What does broad-spectrum protection mean?
According to Johnson & Johnson and Piz Buin skincare expert Rebecca Bennett if a sunscreen has broad-spectrum protection it means it has the ability to protect against the harmful effects of both UVA (ageing rays) and UVB (burning rays).
“To be classified as offering broad-spectrum protection, a sunscreen product needs to absorb or reflect at least 90% of the UV rays from the 290 to 400 nanometres (nm) wavelength range,” she adds.
What’s the difference between ‘water-resistant’ and ‘waterproof’?
It’s easy to get the two confused. After all, they basically mean the same thing, right? Er, nope.
Current UK tests allow manufacturers to claim a sunscreen is water resistant if the SPF drops by as much as 50% after two 20-minute periods of immersion.
That means if you jump into the pool with SPF30 on, it could drop to SPF15 or less when you get out.
“It's important that your sunscreen is water resistant when you go swimming because UV radiation half a metre below the surface of water is still 40% as intense as it is on the surface,” explains Bennett.
“You also need to protect the part of your body that's above the surface, as water reflects some 25% of UV radiation and can intensify the harmful effects.”
To be safe, reapply sunscreen after you get out of the pool or water.
Harmful sun cream ingredients
While you might think all sun cream formulas are created equal, some products contain ingredients that can have detrimental impacts.
“You should watch out for harmful ingredients such as, Octisalate & Ocrtinoxate which only absorbs UVB rays and wont give you full protection,” explains Rickards.
”Your sun protection should include the ingredient Zinc Oxide as this will cover all rays and is a mineral based ingredient,” she adds.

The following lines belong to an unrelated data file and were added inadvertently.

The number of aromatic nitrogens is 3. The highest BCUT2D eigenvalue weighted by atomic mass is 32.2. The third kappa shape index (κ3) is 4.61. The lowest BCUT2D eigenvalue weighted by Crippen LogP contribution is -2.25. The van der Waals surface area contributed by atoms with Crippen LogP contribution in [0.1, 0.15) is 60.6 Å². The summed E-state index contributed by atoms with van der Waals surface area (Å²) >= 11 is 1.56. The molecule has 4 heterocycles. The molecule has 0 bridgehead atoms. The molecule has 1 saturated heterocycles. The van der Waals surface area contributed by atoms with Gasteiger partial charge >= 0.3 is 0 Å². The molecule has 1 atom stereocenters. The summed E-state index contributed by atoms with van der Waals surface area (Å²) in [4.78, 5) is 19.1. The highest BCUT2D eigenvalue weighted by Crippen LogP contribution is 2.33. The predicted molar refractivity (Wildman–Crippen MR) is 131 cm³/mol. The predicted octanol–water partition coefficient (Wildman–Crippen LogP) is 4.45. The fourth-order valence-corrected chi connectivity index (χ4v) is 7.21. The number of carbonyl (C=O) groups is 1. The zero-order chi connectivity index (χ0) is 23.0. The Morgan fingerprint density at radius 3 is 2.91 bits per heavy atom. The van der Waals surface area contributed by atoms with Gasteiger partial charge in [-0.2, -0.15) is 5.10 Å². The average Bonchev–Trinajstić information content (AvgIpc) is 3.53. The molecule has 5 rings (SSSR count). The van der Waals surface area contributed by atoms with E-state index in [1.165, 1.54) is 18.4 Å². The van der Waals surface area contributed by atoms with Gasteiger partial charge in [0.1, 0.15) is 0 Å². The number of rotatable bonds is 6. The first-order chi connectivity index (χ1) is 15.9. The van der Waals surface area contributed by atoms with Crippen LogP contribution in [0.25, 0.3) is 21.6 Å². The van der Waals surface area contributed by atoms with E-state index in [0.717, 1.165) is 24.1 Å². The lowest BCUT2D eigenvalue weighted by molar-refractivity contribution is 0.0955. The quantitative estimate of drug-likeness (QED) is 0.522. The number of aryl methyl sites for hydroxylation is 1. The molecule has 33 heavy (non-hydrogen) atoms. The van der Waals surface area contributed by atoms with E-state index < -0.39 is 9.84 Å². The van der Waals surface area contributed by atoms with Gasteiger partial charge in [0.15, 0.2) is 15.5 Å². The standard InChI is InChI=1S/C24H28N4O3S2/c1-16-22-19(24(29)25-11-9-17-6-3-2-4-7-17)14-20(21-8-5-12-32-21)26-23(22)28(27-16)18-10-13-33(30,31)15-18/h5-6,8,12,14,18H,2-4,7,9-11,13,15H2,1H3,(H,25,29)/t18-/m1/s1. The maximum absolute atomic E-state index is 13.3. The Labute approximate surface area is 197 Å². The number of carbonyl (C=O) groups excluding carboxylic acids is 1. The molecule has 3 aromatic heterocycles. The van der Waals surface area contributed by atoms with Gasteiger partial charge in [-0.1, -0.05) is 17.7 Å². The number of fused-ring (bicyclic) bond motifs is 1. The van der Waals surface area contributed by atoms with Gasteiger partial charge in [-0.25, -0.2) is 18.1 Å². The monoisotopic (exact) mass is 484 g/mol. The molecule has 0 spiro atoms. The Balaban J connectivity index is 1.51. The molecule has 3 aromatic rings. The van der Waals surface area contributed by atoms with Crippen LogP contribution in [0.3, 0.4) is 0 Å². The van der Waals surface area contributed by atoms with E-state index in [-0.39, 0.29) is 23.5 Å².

Tips for safe and effective sunscreen application and sun behaviour
Rebecca Bennett has put together her advice for helping us stay sun-safe this summer.
1. Apply sunscreen at least 20 minutes before going out in the sun to allow maximum absorption and protection.
2. Make sure you're applying enough sunscreen. An insufficient quantity lowers the level of protection significantly. Pay special care to more sensitive areas, such as your ears, nose shoulders, cleavage and neck.
3. Don't neglect hard to reach and easily forgotten places, such as your ears, feet and upper back.
4. Re-apply sunscreen every 2 hours. Apply more frequently after swimming, sweating or towelling.
5. Try to avoid intense midday sun from 11:00am and 3:00pm during the summer months or when on holiday in tropical countries.
6. If you are taking medication, check with your doctor or pharmacist to make sure it's OK to spend time in the sun. Some medicines can make the skin more sensitive to the sun's rays.
7. Overexposure to the sun can threaten your health, so avoid staying out in the sun too long, even when using a sunscreen.
8. Protect children. Children are particularly vulnerable to the effects of UV radiation and often spend more time outdoors than adults. Parents should take special care to protect them from the sun using protective clothing, hats, sunglasses and sunscreen. Keep babies and young children out of direct sunlight.